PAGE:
Lying Celinda Lake and the Herndon Alliance: Insurance Company shills
I scooped Kip Sullivan -- linking Celinda Lake, the Herndon Alliance, HCAN and GAC first -- but he's done the heavy lifting and delved deeply into Lake's focus grouping that brought us Guaranteed Affordable Choice, and Americans want a system that's uniquely American, and all that rot.
[update 19 jan 2009: oops, i didn't scoop kip sullivan after all; in fact i quoted him in my very first diatribe against gac. ah, the perils of not re-reading one's earlier work before writing newer stuff. my abject apologies to mr sullivan.]
My teeth hurt and I break out in hives whenever I hear a lawyer talking about junk science, so I'll skip over that part of Sullivan's takedown, other than to say that yeah, Celinda Lake and American Environics did a bunch of hocus pocus abracadabra to sort a handful of people into groups with cutesy names [Proper Patriots! Marginalized Middle-Agers! Mobile Materialists! gak] and feed them warmed-over pablum until they threw up their hands and agreed Medicare bad, GAC good.
Which is exactly the result that the Herndon Alliance wanted, and hired Lake to produce.
And just who is the Herndon Alliance? Sullivan fills us in:
The Herndon Alliance was formed in 2005 by groups and individuals who support universal health insurance but not through a single-payer or “Medicare for all” system. (Under a single-payer system, one public insurer replaces the nation’s 1,500 health insurance companies as the sole reimburser of doctors and hospitals. The one payer has the authority to set limits on what doctors, hospitals, and drug companies can charge.) Most of the individuals who founded or took leadership positions in the Herndon Alliance were enthusiastic supporters of Bill Clinton’s failed Health Security Act and similar proposals to achieve universal health insurance by funneling tax dollars to the insurance industry. Ron Pollack, director of Families USA and a founder of the Herndon Alliance, played a key role in convincing Clinton not to support a single-payer system at a meeting in Arkansas in 1991,17 and was perhaps the most visible proponent of Clinton’s bill outside of the White House after it was introduced in 1993.18 Richard Kirsch, director of Citizen Action of New York [and HCAN]and an advocate of the Clinton bill, chaired the Herndon Alliance’s policy committee.19 Bob Crittenden, MD, the current director of the Herndon Alliance and a member of the board of Families USA, wrote a bill for the Washington State Legislature that Crittenden himself said was “strikingly similar” to Clinton’s Health Security Act.20 (Unlike Clinton’s bill, Crittenden’s bill actually passed, only to be repealed two years later.)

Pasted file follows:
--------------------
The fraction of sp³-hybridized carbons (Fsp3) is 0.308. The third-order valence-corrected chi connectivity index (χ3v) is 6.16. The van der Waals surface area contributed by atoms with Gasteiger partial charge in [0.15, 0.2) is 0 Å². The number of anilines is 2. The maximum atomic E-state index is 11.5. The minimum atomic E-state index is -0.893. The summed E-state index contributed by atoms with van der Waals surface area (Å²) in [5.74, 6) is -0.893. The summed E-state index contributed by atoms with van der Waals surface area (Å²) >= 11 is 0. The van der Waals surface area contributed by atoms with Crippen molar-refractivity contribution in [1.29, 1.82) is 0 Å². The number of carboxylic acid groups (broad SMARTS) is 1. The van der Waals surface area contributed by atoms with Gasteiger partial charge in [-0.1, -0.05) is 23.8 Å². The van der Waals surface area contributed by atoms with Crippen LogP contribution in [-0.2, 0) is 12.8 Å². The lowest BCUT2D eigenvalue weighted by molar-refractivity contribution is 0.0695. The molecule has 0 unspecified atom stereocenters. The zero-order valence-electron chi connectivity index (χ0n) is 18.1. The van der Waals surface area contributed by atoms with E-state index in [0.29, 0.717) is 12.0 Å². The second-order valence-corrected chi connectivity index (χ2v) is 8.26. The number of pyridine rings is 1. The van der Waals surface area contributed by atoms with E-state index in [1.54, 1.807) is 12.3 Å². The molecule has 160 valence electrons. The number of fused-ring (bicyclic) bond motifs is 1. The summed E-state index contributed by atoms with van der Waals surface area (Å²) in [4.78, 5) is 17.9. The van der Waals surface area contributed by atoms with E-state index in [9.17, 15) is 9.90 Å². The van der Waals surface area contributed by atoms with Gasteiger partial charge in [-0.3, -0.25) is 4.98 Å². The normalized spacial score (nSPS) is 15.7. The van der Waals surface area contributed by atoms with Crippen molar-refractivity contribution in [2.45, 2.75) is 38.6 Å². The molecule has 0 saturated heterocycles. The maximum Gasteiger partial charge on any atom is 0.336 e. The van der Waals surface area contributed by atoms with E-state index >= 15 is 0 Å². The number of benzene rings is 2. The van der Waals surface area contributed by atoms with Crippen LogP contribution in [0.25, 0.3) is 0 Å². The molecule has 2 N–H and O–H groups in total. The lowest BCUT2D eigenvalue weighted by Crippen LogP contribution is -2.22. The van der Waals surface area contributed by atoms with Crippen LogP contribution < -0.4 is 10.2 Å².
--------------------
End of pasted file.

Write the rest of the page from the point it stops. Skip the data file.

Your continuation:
According to Crittenden, the original idea for the Herndon Alliance came out of a conversation he had with Gordon Bonnyman, another Families USA board member and an advocate of a program enacted by Tennessee in 1994 known as TennCare. Under TennCare, Tennessee privatized its Medicaid program literally overnight. In a 1996 article entitled, “Market-based Medicaid in Tennessee,” Bonnyman wrote of TennCare, “At the stroke of midnight on 1 January , Tennessee moved all 800,000 Medicaid beneficiaries into managed care networks [that is, insurance companies].”21 When Tenncare predictably failed to contain costs, it underwent substantial cuts beginning in 2005.
If we can move 800,000 people from a working public plan to a non-working private plan overnight, we can move 300,000,000 of us from a non-working bunch of private plans to a working public plan in 100 days.
Sullivan goes on:
According to Crittenden, about the time the TennCare cuts were being made, Bonnyman asked him why advocates of their particular brand of universal health insurance “keep losing.” This led to the formation of the Herndon Alliance. Here is how Crittenden recalled it:
[J]ust when the TennCare cuts were coming along, Gordon and I and Phil [“Phil” was not further identified] sat down one night and Gordon brought up the idea that we really can’t keep losing. On the verge of losing, he urged us to think differently and to think of ways we can win this and not lose. From that, we brought about 50 people together from about 50 different organizations and formed a thing called the Herndon Alliance.22